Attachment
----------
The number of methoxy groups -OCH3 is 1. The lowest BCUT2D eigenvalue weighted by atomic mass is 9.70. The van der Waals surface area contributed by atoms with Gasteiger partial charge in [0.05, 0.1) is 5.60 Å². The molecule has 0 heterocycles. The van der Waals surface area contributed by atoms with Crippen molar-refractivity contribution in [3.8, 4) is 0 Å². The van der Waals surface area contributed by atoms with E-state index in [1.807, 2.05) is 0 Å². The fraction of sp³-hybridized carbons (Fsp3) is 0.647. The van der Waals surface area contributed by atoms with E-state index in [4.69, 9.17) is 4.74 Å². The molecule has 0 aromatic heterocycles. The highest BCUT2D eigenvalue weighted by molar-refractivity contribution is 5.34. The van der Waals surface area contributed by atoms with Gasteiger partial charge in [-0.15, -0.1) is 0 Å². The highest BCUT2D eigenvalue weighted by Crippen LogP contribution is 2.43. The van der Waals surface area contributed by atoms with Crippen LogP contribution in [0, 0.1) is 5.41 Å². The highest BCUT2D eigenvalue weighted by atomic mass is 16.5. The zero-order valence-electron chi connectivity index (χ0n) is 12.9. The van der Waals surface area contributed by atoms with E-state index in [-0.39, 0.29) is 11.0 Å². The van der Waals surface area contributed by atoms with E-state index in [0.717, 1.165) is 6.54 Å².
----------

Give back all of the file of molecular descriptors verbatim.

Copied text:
The number of methoxy groups -OCH3 is 1. The lowest BCUT2D eigenvalue weighted by atomic mass is 9.70. The van der Waals surface area contributed by atoms with Gasteiger partial charge in [0.05, 0.1) is 5.60 Å². The molecule has 0 heterocycles. The van der Waals surface area contributed by atoms with Crippen molar-refractivity contribution in [3.8, 4) is 0 Å². The van der Waals surface area contributed by atoms with E-state index in [1.807, 2.05) is 0 Å². The fraction of sp³-hybridized carbons (Fsp3) is 0.647. The van der Waals surface area contributed by atoms with E-state index in [4.69, 9.17) is 4.74 Å². The molecule has 0 aromatic heterocycles. The highest BCUT2D eigenvalue weighted by molar-refractivity contribution is 5.34. The van der Waals surface area contributed by atoms with Gasteiger partial charge in [-0.15, -0.1) is 0 Å². The highest BCUT2D eigenvalue weighted by Crippen LogP contribution is 2.43. The van der Waals surface area contributed by atoms with Crippen LogP contribution in [0, 0.1) is 5.41 Å². The highest BCUT2D eigenvalue weighted by atomic mass is 16.5. The zero-order valence-electron chi connectivity index (χ0n) is 12.9. The van der Waals surface area contributed by atoms with E-state index in [-0.39, 0.29) is 11.0 Å². The van der Waals surface area contributed by atoms with E-state index in [0.717, 1.165) is 6.54 Å².